|She solved the puzzle. I am curious about it.||I am curious about how she solved the puzzle.|
|They missed the deadline. This is our concern.||Our concern is that they missed the deadline.|
|They are celebrating. We are unaware of the occasion.||We are unaware of why they are celebrating.|
Rule 2. Joining with a Relative Clause
Linker: who, whose, whom, which, when, where, why, that, etc.
Original Sentences: Mary is a talented musician. I met her yesterday.
Combined Sentence with a Relative Clause: Mary, whom I met yesterday, is a talented musician.
Original Sentences: The book is on the shelf. I was searching for it.
Combined Sentence with a Relative Clause: The book that I was searching for is on the shelf.
Original Sentences: The professor is very knowledgeable. I attend his lectures.
Combined Sentence with a Relative Clause: The professor whose lectures I attend is very knowledgeable.
Original Sentences: The city is beautiful. I visited it last summer.
Combined Sentence with a Relative Clause: The city that I visited last summer is beautiful.
Original Sentences: The reason is not clear. I cannot understand it.
Combined Sentence with a Relative Clause: The reason why I cannot understand it is not clear.
Original Sentences: The house is old. They live in it.
Combined Sentence with a Relative Clause: The house in which they live is old.
Original Sentences: This is the place. We first met here.
Combined Sentence with a Relative Clause: This is the place where we first met.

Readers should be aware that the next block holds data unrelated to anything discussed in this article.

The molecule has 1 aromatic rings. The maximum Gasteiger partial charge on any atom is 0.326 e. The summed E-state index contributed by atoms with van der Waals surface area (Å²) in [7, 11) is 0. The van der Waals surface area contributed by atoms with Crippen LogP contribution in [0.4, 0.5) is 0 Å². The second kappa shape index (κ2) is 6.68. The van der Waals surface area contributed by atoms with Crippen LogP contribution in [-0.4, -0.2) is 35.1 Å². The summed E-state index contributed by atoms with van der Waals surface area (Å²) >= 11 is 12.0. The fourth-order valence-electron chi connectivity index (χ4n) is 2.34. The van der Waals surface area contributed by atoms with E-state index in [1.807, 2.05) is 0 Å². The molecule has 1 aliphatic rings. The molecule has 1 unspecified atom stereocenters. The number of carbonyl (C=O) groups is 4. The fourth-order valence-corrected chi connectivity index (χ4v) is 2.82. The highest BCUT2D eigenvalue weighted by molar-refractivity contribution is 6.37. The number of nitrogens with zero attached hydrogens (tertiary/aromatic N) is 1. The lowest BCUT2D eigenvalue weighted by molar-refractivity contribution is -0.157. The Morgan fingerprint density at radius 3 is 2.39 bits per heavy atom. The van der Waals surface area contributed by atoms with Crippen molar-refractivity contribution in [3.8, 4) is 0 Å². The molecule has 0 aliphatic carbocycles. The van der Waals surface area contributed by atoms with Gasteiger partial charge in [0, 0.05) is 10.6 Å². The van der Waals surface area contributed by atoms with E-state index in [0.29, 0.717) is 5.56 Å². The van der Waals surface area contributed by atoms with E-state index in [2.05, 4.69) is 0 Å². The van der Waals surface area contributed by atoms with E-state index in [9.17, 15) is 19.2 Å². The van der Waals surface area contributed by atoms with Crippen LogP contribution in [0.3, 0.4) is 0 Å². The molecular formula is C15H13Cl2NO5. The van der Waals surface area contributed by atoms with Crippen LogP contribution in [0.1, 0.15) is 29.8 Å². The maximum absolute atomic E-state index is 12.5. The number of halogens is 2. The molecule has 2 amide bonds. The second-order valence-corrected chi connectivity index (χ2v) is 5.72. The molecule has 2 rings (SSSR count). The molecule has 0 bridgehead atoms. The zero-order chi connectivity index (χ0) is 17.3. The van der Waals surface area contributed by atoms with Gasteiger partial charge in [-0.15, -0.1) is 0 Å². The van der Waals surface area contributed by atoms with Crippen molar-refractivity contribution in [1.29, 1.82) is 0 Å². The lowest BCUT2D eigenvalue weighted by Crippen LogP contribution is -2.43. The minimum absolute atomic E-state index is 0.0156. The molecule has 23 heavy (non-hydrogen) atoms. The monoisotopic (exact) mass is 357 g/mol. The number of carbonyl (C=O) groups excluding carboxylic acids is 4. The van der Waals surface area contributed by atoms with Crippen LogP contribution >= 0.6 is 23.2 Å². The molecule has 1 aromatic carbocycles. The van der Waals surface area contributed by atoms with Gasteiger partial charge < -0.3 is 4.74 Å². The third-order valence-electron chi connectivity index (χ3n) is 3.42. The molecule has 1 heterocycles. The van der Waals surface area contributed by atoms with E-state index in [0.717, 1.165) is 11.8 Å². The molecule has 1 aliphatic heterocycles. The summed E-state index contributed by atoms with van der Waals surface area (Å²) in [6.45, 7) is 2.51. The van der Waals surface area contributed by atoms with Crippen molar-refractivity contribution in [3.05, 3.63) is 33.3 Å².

Original Sentences: The dog is friendly. I adopted it from the shelter.
Combined Sentence with a Relative Clause: The dog that I adopted from the shelter is friendly.
Rule 3: Joining with an Adverbial Clause
Linker: If, though, as, when, where, so that, etc.
If: She will come to the party. You invite her.
Combined Sentence: She will come to the party if you invite her.
Though: It is raining. We will go for a walk.
Combined Sentence: We will go for a walk, though it is raining.
As: I was leaving. The phone rang.
Combined Sentence: As I was leaving, the phone rang.
When: The sun sets. We will start the barbecue.
Combined Sentence: We will start the barbecue when the sun sets.
Where: She visited Paris. She met her long-lost friend there.
Combined Sentence: She visited Paris where she met her long-lost friend.
So that: Study hard. You will pass the exam.
Combined Sentence: Study hard so that you will pass the exam.